Edge Executive Interview – Bruno Fernandez Ruiz, Nexar
In the lead up to Edge Computing World, we’re taking some time to speak to key Executives from the leading companies supporting the show. Today we’re talking to Bruno Fernandez Ruiz, CTO and Co-Founder at Nexar.
Tell us a bit about yourself – what led you to get involved in the edge computing market?
Nexar’s origin story is about making driving better. When each of us can see what all of us can see, we move together like birds or fish in total synchrony. For safer roads. For zero fatalities. For truly pleasurable driving.
Cars are set to have cameras in 2024-2025, providing a constant stream of vision of the world. Vision data, from the various cameras in the car, can provide far better “sensing”, creating the eyes on the road that drivers need for better driving, safety and security. To us, a compelling application is crowd-sourced vision (vision coming from a “shared memory” of the cars surrounding you) as a way to create better real time navigation, alert drivers to danger (black ice, a pothole, an accident) or to indicate a free-parking spot that you can see on a map and get driving directions to.
This means that we need to think about how to aggregate massive amounts of vision data that is coming from vehicles on the move, that this data needs to be reduced, localized, verified, and contextualized to create a shared vehicle memory of dynamic street conditions and a shared ledger of images. This can only happen efficiently with edge compute.
Creating a shared memory of the road, that can be used by drivers, requires edge compute, for reasons of compute cost, latency and cars’ connectivity budgets. We’ve also developed a standard around this (https://tools.ietf.org/html/draft-ietf-lisp-nexagon-06) – since we believe that the ultimate application for Edge compute is shared vision between cars, where compute and taking vision data outside the car will consist of performing compute on the edge device, the network edge and the cloud. We think that latency and cost considerations will drive this development, and that it is a must for the future of driving as we know it today and the future of autonomous driving.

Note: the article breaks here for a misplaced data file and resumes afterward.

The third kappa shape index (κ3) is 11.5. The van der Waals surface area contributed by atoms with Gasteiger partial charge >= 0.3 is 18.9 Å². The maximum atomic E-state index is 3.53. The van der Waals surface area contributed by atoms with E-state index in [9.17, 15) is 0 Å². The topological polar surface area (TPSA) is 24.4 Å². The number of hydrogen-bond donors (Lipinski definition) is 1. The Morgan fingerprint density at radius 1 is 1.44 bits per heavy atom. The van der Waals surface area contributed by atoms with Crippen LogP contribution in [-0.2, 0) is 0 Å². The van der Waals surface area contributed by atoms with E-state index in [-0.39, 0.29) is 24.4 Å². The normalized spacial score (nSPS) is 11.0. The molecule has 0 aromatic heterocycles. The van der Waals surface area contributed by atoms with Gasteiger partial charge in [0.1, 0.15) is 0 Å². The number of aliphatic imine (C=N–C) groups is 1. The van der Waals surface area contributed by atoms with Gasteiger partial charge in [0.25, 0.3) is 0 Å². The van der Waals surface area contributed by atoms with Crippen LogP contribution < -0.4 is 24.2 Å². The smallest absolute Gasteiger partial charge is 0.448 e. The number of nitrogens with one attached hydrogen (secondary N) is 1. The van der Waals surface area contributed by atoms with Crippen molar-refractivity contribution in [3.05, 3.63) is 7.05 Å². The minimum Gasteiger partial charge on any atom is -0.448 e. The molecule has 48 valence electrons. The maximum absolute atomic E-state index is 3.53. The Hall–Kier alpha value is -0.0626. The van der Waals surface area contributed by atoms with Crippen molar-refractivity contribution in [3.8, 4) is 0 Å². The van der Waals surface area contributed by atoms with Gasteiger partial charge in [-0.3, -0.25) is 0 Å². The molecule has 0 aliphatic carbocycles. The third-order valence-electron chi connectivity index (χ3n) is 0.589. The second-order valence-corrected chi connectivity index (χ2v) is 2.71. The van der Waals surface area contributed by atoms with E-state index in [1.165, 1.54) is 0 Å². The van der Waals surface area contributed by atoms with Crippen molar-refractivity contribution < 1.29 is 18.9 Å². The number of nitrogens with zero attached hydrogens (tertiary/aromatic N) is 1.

What is the company uniquely bringing to the edge market?
First and foremost, we’re the first company to build and deploy a network of devices on the edge that perform endpoint and edge processing, proving the feasibility of edge compute and its beneficial impact on connectivity and data freshness from the physical world.
In the proposed standard, mentioned above, we enable edge compute and many components of the vision behind V2V and C-V2X (by replacing costly and fragile Road Side Units with virtual ones), delivering safety alerts, heads-up driving assist, as well as AV features such as platoon support, deflecting trouble spots and avoiding pull-over.
Today, through our public sector offering we already offer cities a digital twin of their cities and roads, with fresh imagery of the world, a fresh street view (Nexar Streets) as well as AI detections of road inventory, work zones and more.
Tell us more about the company?
Nexar-powered dash cams enable new vision-based applications for better driving. When drivers pair Nexar-powered dash cams with the Nexar app, they join a network that powers new applications for driving and seeing the world. Using anonymous, aggregated data captured from this network, Nexar has developed a portfolio of vision-based data services for public and private sector partners to make roadways safer and more efficient. For automotive companies, dash cams are a gateway to a new era of connected services and new killer apps for drivers, from finding a parking spot to vision-based services.
Today, the company is the leading direct to consumer provider of dash cams in the US, generating a significant amount of imagery and covering the US using endpoint compute to create an index of the physical world. City organizations such as the RTC are using us to detect road work zones to make the Las Vegas area safer, and trials of our free parking spot detection using a shared memory are also underway.
How do you see the edge market in Europe?
We see this beginning but it seems to still lack concretisation beyond expensive IaaS and PaaS real estate investments. However, we see interest from Automotive OEMs in edge applications, and trials moving forward will leapfrog edge compute into the leading solution. Additionally, industry groups such as the AECC will result in an architecture that will make European edge compute leapfrog all current solutions, propelled by the move from LTE Mobile Edge Computing to 5G Mobile Edge Computing.
Thanks Bruno – Looking forward to hearing more from Nexar at the event !